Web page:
U.S. Airways: Trading Customers for Fuel…And Paint

I just read that U.S. Airways will be removing the in-flight entertainment systems on domestic flights, stating that the removal of the 500-pound systems will save weight and thus fuel, resulting in $10 million annually.

I understand what the airline industry is going through (my uncle is a pilot for Continental). In an industry that’s riddled with overhead operating costs, they’re being forced to walk the fine line that so many businesses have had to in the past: operating costs versus customer service. I’m as forgiving a airline traveler as any, and realize the alternative – taking the train to California or driving – would simply downright suck.

But eliminating in-flight movies for a meager $10 million annually is ridiculous. I find watching the movie Hairspray five times over in the course of a few months as annoying anybody, but they do serve their purpose and help pass the time, particularly for parents traveling with children.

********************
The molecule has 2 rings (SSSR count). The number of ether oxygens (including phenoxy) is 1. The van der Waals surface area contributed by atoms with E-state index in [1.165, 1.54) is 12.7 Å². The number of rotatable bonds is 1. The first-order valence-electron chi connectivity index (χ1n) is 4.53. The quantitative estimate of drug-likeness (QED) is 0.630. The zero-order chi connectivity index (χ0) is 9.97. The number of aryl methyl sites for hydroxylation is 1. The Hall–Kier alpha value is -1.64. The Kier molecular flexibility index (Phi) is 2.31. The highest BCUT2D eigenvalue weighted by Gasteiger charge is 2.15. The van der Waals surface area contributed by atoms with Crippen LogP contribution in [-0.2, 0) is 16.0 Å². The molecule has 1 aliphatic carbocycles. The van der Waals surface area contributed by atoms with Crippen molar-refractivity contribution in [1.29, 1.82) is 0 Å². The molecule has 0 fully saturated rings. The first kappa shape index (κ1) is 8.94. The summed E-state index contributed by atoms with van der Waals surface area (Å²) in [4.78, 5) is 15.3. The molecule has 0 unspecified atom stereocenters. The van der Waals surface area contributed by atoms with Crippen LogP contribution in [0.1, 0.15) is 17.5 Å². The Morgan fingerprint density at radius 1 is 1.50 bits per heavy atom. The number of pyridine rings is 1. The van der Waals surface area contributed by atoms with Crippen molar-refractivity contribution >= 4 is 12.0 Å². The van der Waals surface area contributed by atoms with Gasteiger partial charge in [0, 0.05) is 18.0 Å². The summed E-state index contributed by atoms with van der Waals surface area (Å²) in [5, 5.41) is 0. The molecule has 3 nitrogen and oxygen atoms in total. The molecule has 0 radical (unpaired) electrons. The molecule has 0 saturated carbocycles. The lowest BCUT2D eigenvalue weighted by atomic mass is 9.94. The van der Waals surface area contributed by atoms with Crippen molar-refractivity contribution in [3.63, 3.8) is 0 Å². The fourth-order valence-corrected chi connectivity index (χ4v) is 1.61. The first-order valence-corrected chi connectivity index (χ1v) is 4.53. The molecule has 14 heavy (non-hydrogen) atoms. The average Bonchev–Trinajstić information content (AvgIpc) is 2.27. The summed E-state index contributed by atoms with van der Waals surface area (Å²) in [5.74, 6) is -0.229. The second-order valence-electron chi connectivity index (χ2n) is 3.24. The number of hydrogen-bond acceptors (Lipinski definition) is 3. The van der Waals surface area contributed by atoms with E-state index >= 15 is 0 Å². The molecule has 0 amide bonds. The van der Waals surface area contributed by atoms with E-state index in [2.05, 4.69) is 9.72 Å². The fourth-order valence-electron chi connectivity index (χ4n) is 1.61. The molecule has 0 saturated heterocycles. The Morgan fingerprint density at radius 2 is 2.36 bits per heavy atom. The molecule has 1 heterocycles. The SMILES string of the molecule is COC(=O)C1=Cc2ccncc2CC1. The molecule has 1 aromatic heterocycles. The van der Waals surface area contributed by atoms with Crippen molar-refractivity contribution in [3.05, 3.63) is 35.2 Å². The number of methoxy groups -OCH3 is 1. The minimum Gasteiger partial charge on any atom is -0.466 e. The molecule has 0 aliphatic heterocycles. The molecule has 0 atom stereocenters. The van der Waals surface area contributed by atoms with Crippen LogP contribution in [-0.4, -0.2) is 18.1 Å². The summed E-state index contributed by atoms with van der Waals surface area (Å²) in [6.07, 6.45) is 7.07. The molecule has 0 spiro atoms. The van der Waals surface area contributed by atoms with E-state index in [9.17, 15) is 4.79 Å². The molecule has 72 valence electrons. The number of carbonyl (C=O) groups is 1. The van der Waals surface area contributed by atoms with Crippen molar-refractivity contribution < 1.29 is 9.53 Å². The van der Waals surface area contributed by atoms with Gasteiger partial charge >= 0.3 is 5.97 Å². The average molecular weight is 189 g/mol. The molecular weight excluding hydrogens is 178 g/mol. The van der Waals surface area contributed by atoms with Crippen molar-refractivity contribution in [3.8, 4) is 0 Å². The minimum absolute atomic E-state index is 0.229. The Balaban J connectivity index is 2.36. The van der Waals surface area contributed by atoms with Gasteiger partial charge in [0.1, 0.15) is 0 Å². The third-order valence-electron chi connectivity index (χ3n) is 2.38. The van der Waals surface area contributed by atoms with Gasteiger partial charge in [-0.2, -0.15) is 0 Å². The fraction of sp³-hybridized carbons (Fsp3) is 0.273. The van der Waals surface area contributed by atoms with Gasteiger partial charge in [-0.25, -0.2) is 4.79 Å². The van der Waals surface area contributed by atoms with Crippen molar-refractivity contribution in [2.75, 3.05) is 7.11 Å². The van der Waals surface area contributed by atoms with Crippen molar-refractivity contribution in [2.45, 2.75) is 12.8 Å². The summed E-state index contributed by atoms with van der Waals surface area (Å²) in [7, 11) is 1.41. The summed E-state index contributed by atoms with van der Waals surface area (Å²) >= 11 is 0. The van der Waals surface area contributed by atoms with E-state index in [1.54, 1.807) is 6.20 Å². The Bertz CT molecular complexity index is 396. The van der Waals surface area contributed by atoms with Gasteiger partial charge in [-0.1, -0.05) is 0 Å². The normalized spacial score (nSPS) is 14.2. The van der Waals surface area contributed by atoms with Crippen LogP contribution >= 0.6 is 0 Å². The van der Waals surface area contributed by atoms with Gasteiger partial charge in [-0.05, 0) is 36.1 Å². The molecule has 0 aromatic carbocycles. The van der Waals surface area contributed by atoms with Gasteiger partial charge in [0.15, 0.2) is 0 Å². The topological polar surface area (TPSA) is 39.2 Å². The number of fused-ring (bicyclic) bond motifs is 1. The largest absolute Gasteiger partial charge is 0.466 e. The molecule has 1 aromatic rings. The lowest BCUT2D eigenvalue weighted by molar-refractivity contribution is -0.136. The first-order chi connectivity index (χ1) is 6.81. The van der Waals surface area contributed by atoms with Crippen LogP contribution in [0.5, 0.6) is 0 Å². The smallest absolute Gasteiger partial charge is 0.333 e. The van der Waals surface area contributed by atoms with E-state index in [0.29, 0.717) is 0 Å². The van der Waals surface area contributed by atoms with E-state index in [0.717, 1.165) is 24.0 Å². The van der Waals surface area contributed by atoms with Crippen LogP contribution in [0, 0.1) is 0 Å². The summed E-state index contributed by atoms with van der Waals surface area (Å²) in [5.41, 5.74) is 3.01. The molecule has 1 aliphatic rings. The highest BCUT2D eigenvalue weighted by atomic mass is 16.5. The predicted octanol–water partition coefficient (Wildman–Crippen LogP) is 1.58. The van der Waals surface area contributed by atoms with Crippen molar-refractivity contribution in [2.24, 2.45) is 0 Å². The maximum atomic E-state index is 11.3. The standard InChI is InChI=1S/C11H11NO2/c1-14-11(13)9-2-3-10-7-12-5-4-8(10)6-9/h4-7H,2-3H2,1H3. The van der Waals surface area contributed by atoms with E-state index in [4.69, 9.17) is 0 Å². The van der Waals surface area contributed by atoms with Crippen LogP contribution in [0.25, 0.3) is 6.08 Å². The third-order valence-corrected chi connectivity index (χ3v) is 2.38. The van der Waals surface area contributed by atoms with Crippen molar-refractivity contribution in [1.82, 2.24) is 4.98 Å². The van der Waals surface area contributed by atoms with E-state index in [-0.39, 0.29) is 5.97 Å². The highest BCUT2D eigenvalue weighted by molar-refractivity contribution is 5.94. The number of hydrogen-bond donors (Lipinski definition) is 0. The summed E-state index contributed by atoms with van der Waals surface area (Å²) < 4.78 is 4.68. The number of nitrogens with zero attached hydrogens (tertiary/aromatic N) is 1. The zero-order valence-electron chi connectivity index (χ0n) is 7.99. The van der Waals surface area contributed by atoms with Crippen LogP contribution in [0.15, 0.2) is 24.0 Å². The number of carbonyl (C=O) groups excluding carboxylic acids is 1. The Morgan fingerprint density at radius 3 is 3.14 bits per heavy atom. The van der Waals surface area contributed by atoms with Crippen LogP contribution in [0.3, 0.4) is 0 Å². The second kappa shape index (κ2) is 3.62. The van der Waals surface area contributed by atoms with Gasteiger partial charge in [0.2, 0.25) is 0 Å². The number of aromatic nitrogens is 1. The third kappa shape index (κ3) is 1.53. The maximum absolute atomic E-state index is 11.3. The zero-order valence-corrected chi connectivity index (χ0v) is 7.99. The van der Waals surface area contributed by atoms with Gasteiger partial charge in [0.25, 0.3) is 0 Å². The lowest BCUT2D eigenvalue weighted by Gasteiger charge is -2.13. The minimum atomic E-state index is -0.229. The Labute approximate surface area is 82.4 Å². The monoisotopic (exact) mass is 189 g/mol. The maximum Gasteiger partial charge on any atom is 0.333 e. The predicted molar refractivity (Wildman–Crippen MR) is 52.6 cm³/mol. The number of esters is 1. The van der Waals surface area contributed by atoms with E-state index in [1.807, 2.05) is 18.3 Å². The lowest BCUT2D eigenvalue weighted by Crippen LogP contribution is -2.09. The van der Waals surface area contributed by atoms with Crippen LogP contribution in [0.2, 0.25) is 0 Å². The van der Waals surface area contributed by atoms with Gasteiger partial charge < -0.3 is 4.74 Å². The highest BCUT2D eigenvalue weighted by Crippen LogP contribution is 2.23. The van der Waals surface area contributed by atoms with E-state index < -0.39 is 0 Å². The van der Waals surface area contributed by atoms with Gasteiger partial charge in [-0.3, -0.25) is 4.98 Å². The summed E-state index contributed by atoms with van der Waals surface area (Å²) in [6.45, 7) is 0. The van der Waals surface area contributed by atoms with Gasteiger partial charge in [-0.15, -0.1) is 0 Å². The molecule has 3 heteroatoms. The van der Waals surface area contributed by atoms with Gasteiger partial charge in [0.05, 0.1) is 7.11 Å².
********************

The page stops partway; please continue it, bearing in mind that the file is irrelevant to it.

There’s another reason why it’s ridiculous: the amount of weight saved from the removal of in-flight entertainment systems pals in comparison to what others in aviation have been practicing for decades: leaving the aircraft unpainted, which saves thousands of pounds per plane.

Nor is this new, as American aircraft manufacturers during the Second World War left their aircraft unpainted, allowing the Army Air Corp to trade paint for more bombs and bullets…and fuel…on U.S. bombers being shipped oversees and into combat. There’s also been another company that leverages this weigh-saving practice for more civilian purposes to the tune of tens of millions saved each year in fuel costs – American Airlines.

In this case, the tradeoff between money saved and customers annoyed (and lost) isn’t worth its weight in black gold.